• Six of One, by Rita Mae Brown (this, I think, is RMB’s best novel–funny (like Florence King, but without the nastiness) and mature, with a plot, and acknowledgement that not all dykes are the same)
• E.M. Forster’s short fiction (yeah, gay–and pretty subtextual at that–but it felt like the things I’d felt, it meant something, and “The Machine Stops” is an excellent SF cautionary tale on the dangers of shutting out the real world)
• Sappho (I’ve read a zillion versions of these poetry fragments and prefer Mary Bernard’s translation; good poetry is like climbing a mountain, or reaching that ecstatic part of a hymn as the sun is setting and pouring through the stained glass window: it’s like understanding the entire world at once, like swallowing god)
• Lord of the Rings, by J.R.R. Tolkien (the first novel I remember carrying even to the toilet: I wouldn’t let it go until it was done; the first novel about which I remember thinking, “Now if I could do *this*…”)
• the OED (what, you thought I could get through a whole post without mentioning the fount of everything?)
• Kindred, by Octavia Butler (this is the novel that taught me most, taught me viscerally, about race in America–and, by extension, the UK; read it)
• Sir John Masefield’s poetry, various sagas, and Homer (I’m a wide-screen kinda gel, love those epics and exotics, and this is where I learnt that love)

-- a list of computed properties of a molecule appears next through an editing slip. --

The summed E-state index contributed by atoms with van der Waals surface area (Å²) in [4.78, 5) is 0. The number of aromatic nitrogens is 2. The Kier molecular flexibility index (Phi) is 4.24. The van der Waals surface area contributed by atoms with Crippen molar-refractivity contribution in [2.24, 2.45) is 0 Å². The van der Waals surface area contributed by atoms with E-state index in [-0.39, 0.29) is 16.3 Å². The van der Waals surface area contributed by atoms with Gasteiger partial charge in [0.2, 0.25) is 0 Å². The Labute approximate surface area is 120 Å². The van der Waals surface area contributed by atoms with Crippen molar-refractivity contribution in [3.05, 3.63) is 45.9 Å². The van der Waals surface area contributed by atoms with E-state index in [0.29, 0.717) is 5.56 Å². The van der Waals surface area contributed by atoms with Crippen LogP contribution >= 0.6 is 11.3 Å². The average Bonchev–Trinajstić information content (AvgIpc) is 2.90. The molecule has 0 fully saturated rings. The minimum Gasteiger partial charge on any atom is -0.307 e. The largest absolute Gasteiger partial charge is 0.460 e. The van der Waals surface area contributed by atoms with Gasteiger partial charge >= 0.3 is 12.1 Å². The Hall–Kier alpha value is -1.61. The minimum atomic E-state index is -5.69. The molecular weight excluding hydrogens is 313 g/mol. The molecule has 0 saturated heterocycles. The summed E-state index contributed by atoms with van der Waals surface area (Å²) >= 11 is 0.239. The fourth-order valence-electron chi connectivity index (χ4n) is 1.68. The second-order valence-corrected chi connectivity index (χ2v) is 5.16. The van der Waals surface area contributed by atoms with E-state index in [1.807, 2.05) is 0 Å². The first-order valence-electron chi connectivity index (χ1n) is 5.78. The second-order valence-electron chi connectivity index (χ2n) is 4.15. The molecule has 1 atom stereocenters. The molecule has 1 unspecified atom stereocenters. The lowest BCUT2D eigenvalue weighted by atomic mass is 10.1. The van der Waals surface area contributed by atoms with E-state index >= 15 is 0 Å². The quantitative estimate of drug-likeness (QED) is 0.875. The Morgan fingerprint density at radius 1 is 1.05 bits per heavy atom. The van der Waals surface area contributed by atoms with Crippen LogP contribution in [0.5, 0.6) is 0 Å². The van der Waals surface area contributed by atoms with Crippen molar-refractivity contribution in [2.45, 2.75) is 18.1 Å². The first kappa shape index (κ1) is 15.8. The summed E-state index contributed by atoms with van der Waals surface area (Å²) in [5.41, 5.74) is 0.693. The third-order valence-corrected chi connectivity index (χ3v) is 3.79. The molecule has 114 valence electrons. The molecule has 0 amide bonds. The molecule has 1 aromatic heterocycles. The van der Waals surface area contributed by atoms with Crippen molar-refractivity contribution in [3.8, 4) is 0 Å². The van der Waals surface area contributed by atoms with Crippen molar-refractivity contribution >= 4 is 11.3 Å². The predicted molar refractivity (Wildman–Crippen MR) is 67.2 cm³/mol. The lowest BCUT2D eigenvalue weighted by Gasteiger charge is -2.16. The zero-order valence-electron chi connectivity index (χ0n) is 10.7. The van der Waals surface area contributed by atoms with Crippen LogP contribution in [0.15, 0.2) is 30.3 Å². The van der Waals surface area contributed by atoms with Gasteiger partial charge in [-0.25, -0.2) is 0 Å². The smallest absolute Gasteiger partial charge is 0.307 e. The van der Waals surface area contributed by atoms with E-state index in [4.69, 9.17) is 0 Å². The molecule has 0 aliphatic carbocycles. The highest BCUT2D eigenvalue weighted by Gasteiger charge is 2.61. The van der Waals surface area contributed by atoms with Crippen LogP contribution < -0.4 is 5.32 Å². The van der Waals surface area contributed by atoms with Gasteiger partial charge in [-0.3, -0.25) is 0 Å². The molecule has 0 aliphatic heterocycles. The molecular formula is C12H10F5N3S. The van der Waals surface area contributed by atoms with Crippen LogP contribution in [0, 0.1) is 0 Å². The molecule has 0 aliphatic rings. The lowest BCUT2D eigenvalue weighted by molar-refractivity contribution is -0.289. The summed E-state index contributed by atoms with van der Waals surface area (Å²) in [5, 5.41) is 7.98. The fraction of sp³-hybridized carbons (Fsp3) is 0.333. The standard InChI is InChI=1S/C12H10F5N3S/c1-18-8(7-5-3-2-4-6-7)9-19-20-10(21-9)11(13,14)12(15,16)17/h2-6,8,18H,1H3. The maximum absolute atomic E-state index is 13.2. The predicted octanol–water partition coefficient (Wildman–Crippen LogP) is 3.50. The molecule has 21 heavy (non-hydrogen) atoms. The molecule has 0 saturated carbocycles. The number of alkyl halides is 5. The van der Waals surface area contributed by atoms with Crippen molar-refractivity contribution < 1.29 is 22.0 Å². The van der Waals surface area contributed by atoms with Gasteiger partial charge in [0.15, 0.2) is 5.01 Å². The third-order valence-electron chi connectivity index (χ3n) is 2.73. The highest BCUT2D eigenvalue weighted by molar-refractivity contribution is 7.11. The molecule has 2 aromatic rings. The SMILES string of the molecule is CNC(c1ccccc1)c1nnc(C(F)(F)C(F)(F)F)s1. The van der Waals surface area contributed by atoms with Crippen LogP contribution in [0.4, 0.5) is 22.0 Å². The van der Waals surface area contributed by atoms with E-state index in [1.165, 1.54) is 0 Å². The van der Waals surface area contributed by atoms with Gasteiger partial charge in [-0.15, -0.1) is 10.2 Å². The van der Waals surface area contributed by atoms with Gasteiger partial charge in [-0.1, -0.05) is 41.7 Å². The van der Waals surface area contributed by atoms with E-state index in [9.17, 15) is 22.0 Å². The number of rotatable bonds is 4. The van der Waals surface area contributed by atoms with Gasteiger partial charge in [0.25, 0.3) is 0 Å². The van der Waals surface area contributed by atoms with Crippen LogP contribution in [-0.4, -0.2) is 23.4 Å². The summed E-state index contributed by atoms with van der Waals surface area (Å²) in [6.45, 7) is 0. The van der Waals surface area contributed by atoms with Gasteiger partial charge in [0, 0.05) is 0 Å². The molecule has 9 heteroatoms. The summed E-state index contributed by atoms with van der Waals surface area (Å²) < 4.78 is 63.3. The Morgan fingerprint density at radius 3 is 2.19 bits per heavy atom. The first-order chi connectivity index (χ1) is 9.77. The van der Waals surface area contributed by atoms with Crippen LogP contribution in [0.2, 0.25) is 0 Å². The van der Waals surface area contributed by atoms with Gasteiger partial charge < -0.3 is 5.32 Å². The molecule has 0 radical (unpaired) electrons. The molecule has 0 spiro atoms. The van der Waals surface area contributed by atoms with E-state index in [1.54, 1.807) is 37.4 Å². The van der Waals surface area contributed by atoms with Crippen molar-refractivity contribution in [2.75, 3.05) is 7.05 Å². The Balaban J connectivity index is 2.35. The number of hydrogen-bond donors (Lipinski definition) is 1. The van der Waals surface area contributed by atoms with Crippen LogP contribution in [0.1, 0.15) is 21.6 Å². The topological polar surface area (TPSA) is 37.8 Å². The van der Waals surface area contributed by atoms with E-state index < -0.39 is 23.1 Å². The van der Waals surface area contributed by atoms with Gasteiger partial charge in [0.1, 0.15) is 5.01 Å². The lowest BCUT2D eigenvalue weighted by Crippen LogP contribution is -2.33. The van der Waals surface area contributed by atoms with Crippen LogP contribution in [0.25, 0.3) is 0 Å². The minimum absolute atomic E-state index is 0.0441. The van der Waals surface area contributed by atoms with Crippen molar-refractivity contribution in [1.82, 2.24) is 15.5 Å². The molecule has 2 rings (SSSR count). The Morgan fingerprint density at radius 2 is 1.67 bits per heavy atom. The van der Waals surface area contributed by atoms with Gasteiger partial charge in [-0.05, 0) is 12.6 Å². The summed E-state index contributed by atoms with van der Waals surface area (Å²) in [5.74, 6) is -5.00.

• She, by Rider Haggard (the next step in exotic adventure, and, oh, I wanted Ayesha, I wanted her, all that power and loveliness, and she was rich, too)
• Brazzaville Beach, William Boyd (the book that taught me you could fuck with time and POV; Slow River would not exist without this novel)
• The History of the Decline and Fall of the Roman Empire, by Edward Gibbon (I read this when I was ten–most of it went over my head, of course, but when I was done I had begun to grope my way towards and understanding of History and how it worked)
• A Shortened History of England, by G. H. Trevelyan (this history was written in the 40s, way before academics got so careful they wouldn’t speculate at all–it’s conversational, stirring, brilliantly written and, even though I know parts of it are wrong–moulded my notion of the formation of my native land)
• The Golden Strangers, by Henry Treece–anything by Treece, really, I just picked this one at random (his novels are set in England in times past, anything from the bronze age to the Vikings; he writes of woad and wood, mist and menhirs; he eschews the Great Man view of history for scrappy, gritty realism that, at the same time, feels majestic and mystical; from Treece I first learnt that history happened–and is happening now–to real people)
• The Crystal Cave, by Mary Stewart (this novel about the formation of Merlin is still one of the best historical-with-fantasy fictions I’ve ever read; I can smell it, see it, taste it, understand the whys and hows; fabulous)
• Asterix the Gaul, by Goscinny and Uderzo–trans. by Anthea Bell, though sometimes I read the French (hey, it’s a comic, it’s not hard…)
• Fabulous Furry Freak Brothers (my first brush with any kind of counter-culture, read as a teenager; I loved it, though haven’t seen any of it for fifteen years)